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Normality Is Not A Specialty

ONU's Middle Childhood Education program allows its majors, like me, to obtain a generalist certification if they choose. (Northern Review Photo/Christopher Roesner)

ONU's Middle Childhood Education program allows its majors, like me, to obtain a generalist certification if they choose. (Northern Review Photo/Christopher Roesner)

At the local bowling alley, my friends are trying to find a pair of shoes that fit reasonably, a ball without gratuitously large finger holes, and, quite frankly, their bearings in what is a foreign spot to them. 

Unlike them, I came prepared. 

I haul up my bowling bag I brought along, packed with two custom bowling balls, a pair of shoes with interchangeable bottoms, a rosin bag, a towel, and a glove, among other small commodities. 

I did not bring these things to get more strikes and spares than my friends (I would be able to do that regardless). I brought these things to enjoy one of my favorite activities and improve my game through extra practice. 

My friends have a peculiar reaction. Rather than commending my passion and commitment to my craft, their faces are very judgmental, asking question after question about each item I prepare. They seem to question me not out of pure curiosity, but instead contemptuous derision. 

This is a rampant trend that far exceeds the subtle mockery toward a rosin bag. Far too many people today have developed a harsh partiality against knowledge and skill of which they do not possess. When someone else has a passion for something that we do not, we automatically dismiss it as silly or unimportant. I cannot stress enough how dangerous it is that society is beginning to no longer value specialty. 

This is not an entirely new concept. ‘Nerds’ have been the victims of bullying in schools for decades now. It does not make sense to make fun of those who have the most sense. It has become a norm for the brainiest of kids to be ridiculed for their passion to learn. This attitude has developed not just in the typical bullies, but the average student.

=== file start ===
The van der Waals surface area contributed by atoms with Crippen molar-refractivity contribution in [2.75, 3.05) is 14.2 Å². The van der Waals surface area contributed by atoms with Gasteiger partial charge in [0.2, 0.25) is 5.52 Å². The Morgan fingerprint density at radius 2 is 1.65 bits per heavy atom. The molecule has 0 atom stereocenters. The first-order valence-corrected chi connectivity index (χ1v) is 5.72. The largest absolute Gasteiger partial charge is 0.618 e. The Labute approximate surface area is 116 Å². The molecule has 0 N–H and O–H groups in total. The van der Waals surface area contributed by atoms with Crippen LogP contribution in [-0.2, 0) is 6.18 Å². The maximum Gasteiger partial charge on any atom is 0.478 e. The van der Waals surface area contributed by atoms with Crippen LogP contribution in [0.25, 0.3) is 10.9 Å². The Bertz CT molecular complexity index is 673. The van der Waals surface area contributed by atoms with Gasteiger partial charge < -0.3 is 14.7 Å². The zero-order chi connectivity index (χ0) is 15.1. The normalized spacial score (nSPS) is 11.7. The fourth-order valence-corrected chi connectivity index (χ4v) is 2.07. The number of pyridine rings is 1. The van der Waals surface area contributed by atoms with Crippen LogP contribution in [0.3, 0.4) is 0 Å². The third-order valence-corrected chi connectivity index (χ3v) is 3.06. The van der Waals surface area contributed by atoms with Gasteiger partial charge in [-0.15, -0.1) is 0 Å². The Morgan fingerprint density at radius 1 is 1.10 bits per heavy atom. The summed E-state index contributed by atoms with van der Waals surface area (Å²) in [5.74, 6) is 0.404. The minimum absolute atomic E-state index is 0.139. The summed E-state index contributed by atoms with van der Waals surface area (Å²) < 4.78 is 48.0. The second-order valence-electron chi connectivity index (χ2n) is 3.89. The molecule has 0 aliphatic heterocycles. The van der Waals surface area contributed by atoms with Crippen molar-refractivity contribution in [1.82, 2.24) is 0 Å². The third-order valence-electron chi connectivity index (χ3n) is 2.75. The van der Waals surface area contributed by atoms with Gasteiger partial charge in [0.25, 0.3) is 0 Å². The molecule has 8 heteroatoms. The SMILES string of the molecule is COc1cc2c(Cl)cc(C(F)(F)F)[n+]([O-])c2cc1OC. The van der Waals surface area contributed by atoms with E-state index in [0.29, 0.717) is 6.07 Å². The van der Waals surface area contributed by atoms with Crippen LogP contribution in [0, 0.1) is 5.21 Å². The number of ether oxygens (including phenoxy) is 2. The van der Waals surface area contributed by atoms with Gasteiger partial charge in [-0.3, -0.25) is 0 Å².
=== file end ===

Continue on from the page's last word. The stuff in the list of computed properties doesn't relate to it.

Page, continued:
Young students become attuned to the average level of smarts they need to show to be socially accepted. They know they cannot afford to look too dumb- not middle schooler unable to recall who fought in the Revolutionary War would be mocked, sure. But a kid who can recount nearly every detail of the Revolution from a documentary she watched? 

What a try-hard! 

If a student can’t come up with a rhyme on the teacher’s cue, classmates laugh. A fellow classmate reads and writes poetry on their own time? Well that’s over-the-top.

As students go through the years learning the same thing as one another, they develop a sense of what is cool and not cool to know. It has been proven for decades now that what is accepted is what is also familiar.

Educators and guidance counselors encourage students to continue gaining general knowledge across a wide plain of information in a given area as high school and college years arrive in order to ‘make yourself marketable’ for a job. This makes it so that specialty in adults becomes rarer, which is a big problem. 

I am not criticizing those who want a general business degree, but rather the extent this premise is touted. The thought of “I could land a job at a variety of places,” is comforting for someone about to step out into the real world in desperate need to pay off some student loans. Parents and counselors instead need to advise young adults to specialize in something, allowing them to have their own identity and stand out. 

I speak from experience. Seeing someone who is truly a pro, an expert at what they do is an absolute joy to behold. Making the difficult look easy should not be what we all look down upon, because we need people to be great at something, not so-so at everything. 

But we are living in a world of one-stop and all-in-one beyond education and careers. People do not stop to see that a department store having thirty different departments is not all positive. Little do consumers realize that their favorite brand of product actually manufactures a plethora of varieties, but Walmart only has room for their top two sellers. Because convenience is irresistible, we unknowingly accept and receive generality over specialty all the time. 

There are certainly times where well-rounded is what is needed, admittedly. Covering all bases is a necessary strategy sometimes. But as a people, we have moved our position too far on the spectrum. We must ensure that we value having specialty intelligence and abilities ourselves and take pride in that. But we must also change the way we look at others when they have expansive knowledge on something. 

We automatically think excelling in something obscure or uncommon is laughable and lacks worth. It seems to me we have the mentality of, “It’s inferior if it’s not like me.”

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